Three weeks after the last general election, David Cameron echoed the national revulsion over the murder of three Bradford prostitutes by the so-called "crossbow killer". The new Prime Minister suggested the moment had arrived for a fresh look at the complicated and confusing legislation surrounding the sale of sex, including the case for decriminalising the "oldest profession in the world".
His words have proved to be empty. Four-and-a-half years later, no action has been taken against the illicit trade plied by at least 80,000 women, girls, men and boys, many of whom have been trafficked into Britain and are held in sexual slavery. The Home Office has just one official working part-time on the issue.
Ministers and their opposition counterparts can be forgiven for their reticence as they are confronted by a mass of conflicting evidence on how best to tackle a problem that affects all of Britain’s major cities. The last Labour government was also burnt by the experience of floating ideas of creating regulated "red-light zones" and mini-brothels only to see them run into intense opposition.
Labour MP Gavin Shuker, who chairs the All-Party Parliamentary Group on Prostitution, says: "Politicians in general have been reluctant to deal with the subject for understandable reasons. There are people in all professions who purchase sex. There is also a view that there are no votes in this."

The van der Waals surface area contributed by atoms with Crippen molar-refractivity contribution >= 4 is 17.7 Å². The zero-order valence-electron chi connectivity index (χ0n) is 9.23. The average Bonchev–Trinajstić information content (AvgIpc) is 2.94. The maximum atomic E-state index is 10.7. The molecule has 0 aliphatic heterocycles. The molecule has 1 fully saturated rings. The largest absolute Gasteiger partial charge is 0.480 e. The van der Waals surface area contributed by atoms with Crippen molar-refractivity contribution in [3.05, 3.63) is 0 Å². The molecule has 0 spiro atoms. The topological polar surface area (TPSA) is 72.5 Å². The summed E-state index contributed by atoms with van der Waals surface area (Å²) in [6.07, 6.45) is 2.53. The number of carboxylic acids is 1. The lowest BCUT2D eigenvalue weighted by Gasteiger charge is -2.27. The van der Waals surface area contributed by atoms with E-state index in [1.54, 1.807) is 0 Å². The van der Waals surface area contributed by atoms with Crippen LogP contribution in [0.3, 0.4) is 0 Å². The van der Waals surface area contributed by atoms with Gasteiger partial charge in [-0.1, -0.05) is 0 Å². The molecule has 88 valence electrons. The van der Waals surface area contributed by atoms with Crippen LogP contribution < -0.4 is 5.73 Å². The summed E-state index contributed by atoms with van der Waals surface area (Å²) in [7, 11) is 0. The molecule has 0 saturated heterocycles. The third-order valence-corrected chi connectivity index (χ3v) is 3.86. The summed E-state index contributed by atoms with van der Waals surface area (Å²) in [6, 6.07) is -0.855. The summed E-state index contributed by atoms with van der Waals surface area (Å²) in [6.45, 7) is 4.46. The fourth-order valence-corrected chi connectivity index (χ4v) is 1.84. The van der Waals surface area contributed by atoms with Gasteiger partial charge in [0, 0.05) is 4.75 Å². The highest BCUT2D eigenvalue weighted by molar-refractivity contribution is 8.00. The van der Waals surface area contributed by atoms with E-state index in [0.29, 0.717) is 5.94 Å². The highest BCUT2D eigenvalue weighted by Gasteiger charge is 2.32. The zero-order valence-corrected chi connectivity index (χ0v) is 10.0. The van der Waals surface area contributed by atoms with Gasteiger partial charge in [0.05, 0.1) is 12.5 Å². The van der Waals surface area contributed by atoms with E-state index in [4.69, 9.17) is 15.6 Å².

But there are now signs that the subject is rising up the political agenda, with MPs debating prostitution this week and Labour announcing it would review existing legislation if it wins the next election.
At the moment it is legal in the UK to sell sex, but related activities – including soliciting on the street– are crimes.
Legislation five years ago made it an offence to buy sex from a prostitute who has been "subjected to force", although there have been few prosecutions. With anecdotal evidence suggesting prostitution has increased in the past five years, support is growing for Britain to follow Sweden and Norway and make it a criminal offence to buy sex.
Advocates of the "Nordic model", set to be adopted by Canada and Northern Ireland, argue it would be a deterrent to punters and make it easier to rescue vulnerable women by ending prosecutions for soliciting. They point to figures showing Germany, where the sex trade is legal, has proportionately 10 times more prostituted women than Sweden.
Opponents, who include some prostitutes’ rights groups, warn that the "Nordic model" would be counterproductive, pushing sex workers further underground and leave them more vulnerable. They tend to favour decriminalisation of prostitution, as happened 11 years ago in New Zealand, or the full legalisation adopted by Germany, Holland and Switzerland. Such a radical step, they argue, would at a stroke remove criminal gangs from the £4bn a year trade.
The arguments were rehearsed on Tuesday in the Commons as MPs attempted to pass an amendment calling for a six-month review of prostitution legislation.
It was opposed by the Government on the grounds that it would "distract" from its moves to tackle modern slavery, but Labour said a Miliband government would set up the review.
Some sources believe a re-elected Conservative government would also face up to the extent of prostitution in the UK and re-examine existing legislation, particularly if Theresa May remains Home Secretary. The extent of the connection between women selling their bodies in British side streets and the international network of people-traffickers has thrown a fresh spotlight on the issue.
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